When we entered the square and looked up to see the looming tower of the Palazzo Vecchio, Lucy immediately said “I want to go home”. So I stared at it for a while, this infinitely-recognizable symbol of Florence, and realized… she’s right, man. That is one scary tower. Something about the squareness, the turret keep that actually gets larger at the top, engenders more dread than fancy.
The amazing thing about the Uffizi Gallery in Florence – besides, of course, seeing the births of both Venus and Spring – is the way talent itself unfolds before you. You start out in the proto-Renaissance rooms with the tilted Medieval heads, and as you work your way through the 1200s and the 1300s, you see artists collectively getting more brilliant.
Somebody figures out how the mystery of lighting, and everyone else follows suit. Somebody is amazing at depth perception, and all the other artists learn the trick. Not to be crass and a dude, but it’s like basketball: Naismith invents the game, but it takes decades for people to figure out how to make it amazing.
Turn the corner into the Renaissance, and someone jumps out at you as arrestingly special: Botticelli (Dr. J) and then Raphael (Larry Bird). Then you notice an artist has figured out how to make people undeniably human and full of pathos – look at the placard, and you see it’s a teenage Leonardo da Vinci (Michael Jordan).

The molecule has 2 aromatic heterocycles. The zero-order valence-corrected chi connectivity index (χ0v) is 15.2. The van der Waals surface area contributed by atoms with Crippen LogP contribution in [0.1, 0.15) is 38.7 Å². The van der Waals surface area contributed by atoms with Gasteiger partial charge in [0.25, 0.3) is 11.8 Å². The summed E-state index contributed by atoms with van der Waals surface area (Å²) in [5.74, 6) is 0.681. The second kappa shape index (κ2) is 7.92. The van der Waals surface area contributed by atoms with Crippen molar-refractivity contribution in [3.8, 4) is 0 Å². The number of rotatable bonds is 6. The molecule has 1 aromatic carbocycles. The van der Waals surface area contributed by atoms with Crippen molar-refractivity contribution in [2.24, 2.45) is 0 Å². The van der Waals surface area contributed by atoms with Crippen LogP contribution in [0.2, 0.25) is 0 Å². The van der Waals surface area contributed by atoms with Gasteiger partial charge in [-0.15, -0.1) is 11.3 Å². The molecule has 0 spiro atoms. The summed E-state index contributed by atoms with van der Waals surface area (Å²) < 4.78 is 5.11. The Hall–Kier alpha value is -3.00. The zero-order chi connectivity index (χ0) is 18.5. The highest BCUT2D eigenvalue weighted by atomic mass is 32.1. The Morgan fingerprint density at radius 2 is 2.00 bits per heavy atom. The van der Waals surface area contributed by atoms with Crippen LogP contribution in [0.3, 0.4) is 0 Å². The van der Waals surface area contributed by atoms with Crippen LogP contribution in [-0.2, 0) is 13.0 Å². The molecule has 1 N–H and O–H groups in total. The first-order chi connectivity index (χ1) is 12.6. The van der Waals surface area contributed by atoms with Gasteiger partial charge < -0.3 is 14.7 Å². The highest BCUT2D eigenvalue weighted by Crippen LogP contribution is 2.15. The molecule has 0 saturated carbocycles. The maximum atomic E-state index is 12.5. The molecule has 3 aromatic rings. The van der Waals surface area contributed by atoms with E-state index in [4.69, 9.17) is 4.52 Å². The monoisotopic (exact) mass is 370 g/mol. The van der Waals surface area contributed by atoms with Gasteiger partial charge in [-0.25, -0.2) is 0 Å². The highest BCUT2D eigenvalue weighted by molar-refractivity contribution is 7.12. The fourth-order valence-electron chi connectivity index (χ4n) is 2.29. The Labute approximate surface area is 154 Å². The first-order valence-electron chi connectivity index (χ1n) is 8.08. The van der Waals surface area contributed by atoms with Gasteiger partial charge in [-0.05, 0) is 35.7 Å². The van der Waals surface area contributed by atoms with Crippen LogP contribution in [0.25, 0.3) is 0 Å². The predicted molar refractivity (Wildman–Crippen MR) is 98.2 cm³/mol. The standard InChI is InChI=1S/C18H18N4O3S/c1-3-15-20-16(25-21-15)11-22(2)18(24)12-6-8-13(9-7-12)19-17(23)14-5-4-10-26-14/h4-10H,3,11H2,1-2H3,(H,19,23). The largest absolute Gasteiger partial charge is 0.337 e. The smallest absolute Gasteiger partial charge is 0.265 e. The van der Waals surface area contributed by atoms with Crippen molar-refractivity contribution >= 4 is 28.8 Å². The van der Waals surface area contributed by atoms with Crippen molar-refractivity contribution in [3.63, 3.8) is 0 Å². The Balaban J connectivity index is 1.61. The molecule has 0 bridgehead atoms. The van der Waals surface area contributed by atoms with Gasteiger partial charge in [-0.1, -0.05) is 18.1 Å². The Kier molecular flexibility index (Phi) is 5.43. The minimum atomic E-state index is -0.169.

My daughter, for her part, always gravitates towards whatever has the highest emotional Geiger counter; in this case, it was the Death of Jesus, showing him post-crucifixion in the arms of Mary Magdalene, with blood seeping from the usual places (had to sneak the photo – any art historians know the painting?). She and Tessa discussed the image for the better part of 15 minutes before I talked her into seeing the Madonna of the Goldfinch. ‘Cuz we like goldfinches. Almost as much as gelato alla fragola.